The World's White Cement

Monthly: June 2019


Xuan Khiem Group seeking government approval to build US$214m cement plant in Vietnam

Vietnam: Xuan Khiem Group is seeking government approval to build a US$214m cement plant in Hoa Binh province. The Xuan Son plant will have a production capacity of 2.3Mt/yr and it is scheduled to be completed in 2020, according to the Viet Nam News newspaper. The People’s Committee of Hoa Binh province and Xuan Khiem Group signed a memorandum of understanding to build the plant in late 2018.


Malaysian cement producers agree not to raise prices

Malaysia: Cement producers have agreed not to raise their prices after a meeting with the Domestic Trade and Consumer Affairs Ministry, despite mounting raw material costs and negative currency exchange issues. Minister Saifuddin Nasution Ismail said that the producers were also asked to ‘discuss’ any future prices rises with the ministry first, according to the Malaysian National News Agency (BERNAMA). He added that cement is a controlled item and action under the Control Of Supplies Act could be taken against producers found to increase the price without the government’s approval. The government is also working on a target-based petrol subsidy, although further work is required on this.

Earlier in June 2019 the Cement and Concrete Association of Malaysia has defended a reported 40% rise in the price of cement due to unsustainable mounting input costs. It said that over the last few years the cement industry had suffered from increased costs for electricity, packing materials, imported fuels, raw materials and equipment.


June Cement Industry waiting for permission to use coal-powered electricity

Myanmar: June Cement Industry’s new 5000t/day plant is waiting for permission from the government to use 15MW of electricity generated from two coal power plants. The US$471m unit is based at PyarTaung, KawPaNaw Village, Kyaikmayaw Township in Mon State, according to the Mon News Agency. The plant will extract limestone from the Pyartaung Mountain area. Coal for the plant is expected to be delivered via the River Attran. Local residents have expressed concern that barges may cause flood damage along the river’s banks.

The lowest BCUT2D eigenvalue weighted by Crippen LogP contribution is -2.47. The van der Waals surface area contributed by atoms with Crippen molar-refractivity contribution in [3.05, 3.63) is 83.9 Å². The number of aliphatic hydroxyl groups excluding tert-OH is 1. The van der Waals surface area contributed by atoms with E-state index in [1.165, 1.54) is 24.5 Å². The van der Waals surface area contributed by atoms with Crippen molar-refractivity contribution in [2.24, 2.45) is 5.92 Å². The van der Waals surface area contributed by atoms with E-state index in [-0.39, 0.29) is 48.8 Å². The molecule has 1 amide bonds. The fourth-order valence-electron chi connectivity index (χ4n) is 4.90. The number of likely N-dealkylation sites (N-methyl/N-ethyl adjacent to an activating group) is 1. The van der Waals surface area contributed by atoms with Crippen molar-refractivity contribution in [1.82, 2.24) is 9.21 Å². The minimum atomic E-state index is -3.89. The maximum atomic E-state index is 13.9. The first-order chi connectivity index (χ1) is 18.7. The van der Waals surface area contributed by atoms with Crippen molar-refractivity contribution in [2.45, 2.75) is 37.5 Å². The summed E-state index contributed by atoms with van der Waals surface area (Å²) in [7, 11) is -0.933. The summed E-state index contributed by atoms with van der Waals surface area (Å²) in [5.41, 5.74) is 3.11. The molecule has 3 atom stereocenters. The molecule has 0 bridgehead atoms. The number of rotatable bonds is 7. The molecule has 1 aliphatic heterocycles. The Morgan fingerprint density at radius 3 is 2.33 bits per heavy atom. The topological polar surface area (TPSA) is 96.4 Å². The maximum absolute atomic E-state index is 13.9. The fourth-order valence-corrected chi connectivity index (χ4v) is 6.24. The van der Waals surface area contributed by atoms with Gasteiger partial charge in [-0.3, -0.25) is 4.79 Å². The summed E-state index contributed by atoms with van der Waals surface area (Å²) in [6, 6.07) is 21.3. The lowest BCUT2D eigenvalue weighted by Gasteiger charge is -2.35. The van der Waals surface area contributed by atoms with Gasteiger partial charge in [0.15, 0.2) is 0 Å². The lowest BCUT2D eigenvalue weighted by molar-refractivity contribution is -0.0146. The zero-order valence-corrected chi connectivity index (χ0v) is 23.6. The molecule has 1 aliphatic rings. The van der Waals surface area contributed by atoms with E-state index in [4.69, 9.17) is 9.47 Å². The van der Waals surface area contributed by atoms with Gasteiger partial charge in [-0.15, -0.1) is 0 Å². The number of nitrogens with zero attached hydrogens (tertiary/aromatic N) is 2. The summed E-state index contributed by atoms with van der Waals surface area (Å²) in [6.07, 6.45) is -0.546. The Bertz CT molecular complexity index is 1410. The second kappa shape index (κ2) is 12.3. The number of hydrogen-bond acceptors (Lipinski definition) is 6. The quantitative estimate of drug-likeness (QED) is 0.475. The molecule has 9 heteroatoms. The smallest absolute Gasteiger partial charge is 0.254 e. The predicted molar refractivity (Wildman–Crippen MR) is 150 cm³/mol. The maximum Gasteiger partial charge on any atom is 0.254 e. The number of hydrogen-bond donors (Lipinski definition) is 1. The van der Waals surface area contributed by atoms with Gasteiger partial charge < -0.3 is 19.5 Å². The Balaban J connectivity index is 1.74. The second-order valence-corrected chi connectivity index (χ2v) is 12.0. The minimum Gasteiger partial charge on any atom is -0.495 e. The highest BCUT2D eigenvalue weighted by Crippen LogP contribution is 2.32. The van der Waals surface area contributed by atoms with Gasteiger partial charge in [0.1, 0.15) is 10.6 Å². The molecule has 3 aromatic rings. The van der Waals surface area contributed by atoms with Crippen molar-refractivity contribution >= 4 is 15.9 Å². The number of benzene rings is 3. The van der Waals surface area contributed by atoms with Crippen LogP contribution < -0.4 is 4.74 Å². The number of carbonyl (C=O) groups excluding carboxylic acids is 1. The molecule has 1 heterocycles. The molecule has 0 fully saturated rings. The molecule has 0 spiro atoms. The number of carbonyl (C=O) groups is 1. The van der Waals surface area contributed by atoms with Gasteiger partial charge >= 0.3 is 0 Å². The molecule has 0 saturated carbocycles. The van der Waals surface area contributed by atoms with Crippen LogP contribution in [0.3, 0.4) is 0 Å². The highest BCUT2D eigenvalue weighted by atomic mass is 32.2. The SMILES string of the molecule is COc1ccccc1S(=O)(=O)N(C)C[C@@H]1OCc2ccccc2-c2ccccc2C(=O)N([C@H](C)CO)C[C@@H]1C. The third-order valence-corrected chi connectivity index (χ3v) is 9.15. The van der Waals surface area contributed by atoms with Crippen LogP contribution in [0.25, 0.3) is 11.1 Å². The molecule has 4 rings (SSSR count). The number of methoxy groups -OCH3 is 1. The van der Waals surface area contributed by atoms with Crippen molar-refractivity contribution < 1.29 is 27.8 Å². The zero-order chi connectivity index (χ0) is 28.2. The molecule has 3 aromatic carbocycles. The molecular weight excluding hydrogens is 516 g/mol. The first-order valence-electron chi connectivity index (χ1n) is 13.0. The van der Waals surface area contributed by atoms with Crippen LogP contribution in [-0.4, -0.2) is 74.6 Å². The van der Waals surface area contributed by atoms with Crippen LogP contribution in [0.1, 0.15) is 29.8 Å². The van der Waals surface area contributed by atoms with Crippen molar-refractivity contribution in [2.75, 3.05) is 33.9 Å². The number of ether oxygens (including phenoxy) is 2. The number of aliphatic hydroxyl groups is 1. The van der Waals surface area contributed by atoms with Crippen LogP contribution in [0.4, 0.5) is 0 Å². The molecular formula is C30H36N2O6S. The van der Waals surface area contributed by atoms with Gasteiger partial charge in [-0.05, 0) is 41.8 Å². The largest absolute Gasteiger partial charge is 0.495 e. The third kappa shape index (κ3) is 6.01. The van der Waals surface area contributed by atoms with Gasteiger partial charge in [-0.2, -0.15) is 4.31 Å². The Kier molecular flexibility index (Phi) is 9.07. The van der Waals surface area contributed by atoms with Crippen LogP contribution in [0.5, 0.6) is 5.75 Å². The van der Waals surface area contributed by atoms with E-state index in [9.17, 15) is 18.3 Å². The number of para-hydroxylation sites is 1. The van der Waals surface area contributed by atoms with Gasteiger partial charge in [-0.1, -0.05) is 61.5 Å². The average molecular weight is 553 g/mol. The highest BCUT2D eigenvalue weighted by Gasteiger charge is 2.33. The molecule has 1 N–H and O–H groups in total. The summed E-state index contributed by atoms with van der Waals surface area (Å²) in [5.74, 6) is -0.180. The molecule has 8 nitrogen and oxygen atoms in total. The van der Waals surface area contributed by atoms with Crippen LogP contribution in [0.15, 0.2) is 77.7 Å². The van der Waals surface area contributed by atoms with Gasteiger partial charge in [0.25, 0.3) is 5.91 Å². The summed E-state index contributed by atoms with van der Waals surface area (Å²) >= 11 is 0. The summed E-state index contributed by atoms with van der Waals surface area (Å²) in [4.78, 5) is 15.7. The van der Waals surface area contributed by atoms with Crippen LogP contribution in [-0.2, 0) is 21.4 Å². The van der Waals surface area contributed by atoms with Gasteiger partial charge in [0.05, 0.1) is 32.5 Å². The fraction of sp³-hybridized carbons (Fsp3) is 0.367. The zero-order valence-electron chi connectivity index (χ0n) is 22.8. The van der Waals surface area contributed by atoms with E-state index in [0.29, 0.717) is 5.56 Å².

Philippine Cement Importers Association refutes claims that imports are damaging local industry

The Philippine Cement Importers Association (PCIA) has refuted the claims of local cement manufacturers that an increase in cement imports has caused ‘serious injury’ to their operations. In a position paper submitted to the Tariff Commission on the imposition of safeguard measures on imported cement, the PCIA said that some local producers were reporting continued profits despite the level of imports, according to the Manila Bulletin newspaper. It also denied accusations that cement imports were absorbing 17.2% of local production and 14.2% of total market demand.

“We have a domestic cement industry that is robust and resilient amid the import surge, and already competitive against imports,” said the PCIA. “The 2013 to 2017 results of operations of the domestic cement industry showed its ability to compete with cement imports. Despite the surge of imports during the period of investigation (2013 – 2017), the domestic industry continued to exhibit improving revenues and continuing profitability.” It finished by saying that the Philippine cement industry was globally competitive and did not require any structural adjustment.


Cement Production in Egypt

Cement consumption and production in Egypt. Sources: Industrial Development Agency, Global Cement Directory 2019, Cement division of the Building Materials Chamber of the Federation of Egyptian Industries.

As Graph 1 shows that the backdrop here is of a local cement sector rife with overcapacity. Capacity utilisation rates have hovered around 70% in recent years. The sector breaks down into about a quarter of production capacity under state control and the remainder owned by private companies. Overall, about half of the production capacity is run by multinational companies like Greece’s Titan, France’s Vicat and Germany’s HeidelbergCement.

The country hosts some of the largest cement plants in the world as well as several very big plants by European or North American standards anyway. The whopping 13Mt/yr government/army-run El-Arish Cement plant at Beni Suef opened fully in 2018. It seemed likely that there were going to be losers in the industry following that kind of disruption from a state-owned player. Indeed, Medhat Istvanos, head of the cement division of the Building Materials Chamber of the Federation of Egyptian Industries, explicitly blamed the El-Arish Cement plant for making the situation worse in September 2018. He said that the decision to build the plant was ‘not based on precise information’ and that it had harmed local production.